The figures, which follow the news that Scotland’s economy bounced back in the first three months of this year to avoid technical recession, come as a report today highlighted a “sharp improvement” in the Scottish labour market in June.
International trade secretary Liam Fox said: “These results are great news for Scotland. As world leaders across a range of sectors including life sciences, oil and gas and financial services, it’s great to see foreign investors recognising the country’s excellence.
“As an international economic department, the Department for International Trade (DIT) will continue to promote the UK as a whole to potential investors and support Scottish Development International to attract inward investment.”
UK government minister Ian Duncan added: “Scotland and the whole of the UK is continuing to be an attractive destination for foreign investment who are recognising that our skills and world-class industries are second to none. We want this trend to continue and see even more investment.”
The DIT said that UK-wide there was a 2 per cent rise in the number of projects to 2,265, but that the total number of jobs created or safeguarded as a result in 2016-17 fell 7 per cent to 108,000 from 116,000 in the previous year.
The figures are therefore likely to be seized on by both the Leave and Remain camps as evidence of the impact of the Brexit vote more than a year ago on Britain’s attractiveness as a business location.
The numbers from the DIT show that the US remains the biggest inward investor in the UK, accounting for 577 projects. China (including Hong Kong) remains in second place with 160 projects, while India, Australia and New Zealand are all in joint third place with 127 projects each.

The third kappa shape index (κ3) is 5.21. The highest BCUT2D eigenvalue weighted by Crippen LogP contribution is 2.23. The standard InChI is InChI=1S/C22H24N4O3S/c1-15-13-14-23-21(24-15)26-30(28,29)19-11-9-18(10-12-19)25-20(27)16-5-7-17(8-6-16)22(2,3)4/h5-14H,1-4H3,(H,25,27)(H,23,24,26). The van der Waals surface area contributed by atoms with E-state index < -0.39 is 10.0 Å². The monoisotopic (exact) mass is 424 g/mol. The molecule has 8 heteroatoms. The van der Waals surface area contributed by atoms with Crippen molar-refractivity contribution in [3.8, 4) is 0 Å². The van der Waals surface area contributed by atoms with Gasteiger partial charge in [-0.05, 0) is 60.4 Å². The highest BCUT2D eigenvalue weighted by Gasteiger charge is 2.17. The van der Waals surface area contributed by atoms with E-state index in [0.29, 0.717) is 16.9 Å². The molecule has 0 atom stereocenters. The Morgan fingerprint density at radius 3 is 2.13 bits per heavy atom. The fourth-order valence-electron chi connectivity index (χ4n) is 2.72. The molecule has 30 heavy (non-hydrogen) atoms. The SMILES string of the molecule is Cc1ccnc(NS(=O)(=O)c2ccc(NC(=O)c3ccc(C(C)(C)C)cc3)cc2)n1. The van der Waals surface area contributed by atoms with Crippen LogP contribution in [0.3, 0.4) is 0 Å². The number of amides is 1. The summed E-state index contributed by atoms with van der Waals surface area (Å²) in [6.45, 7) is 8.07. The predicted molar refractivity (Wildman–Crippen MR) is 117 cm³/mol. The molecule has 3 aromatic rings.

Sectors particularly benefiting from an increase in projects included technology, renewable energy, life sciences and the creative industries.
In a further boost for the economy, June’s IHS Markit Report on Jobs for Scotland showed “steep growth in demand for both temporary and permanent staff”.
Scottish recruitment consultancies recorded a 42 per cent leap in the number of people placed in permanent jobs in June compared with May. Growth in demand for temporary staff was the strongest since late 2004.
On Wednesday, it emerged that the Scottish economy expanded 0.8 per cent in the first three months of 2017, four times the rate of UK GDP growth. Growth in Scotland had shrunk 0.2 per cent in the final three months of 2016 and two consecutive quarters of decline would have marked a technical recession.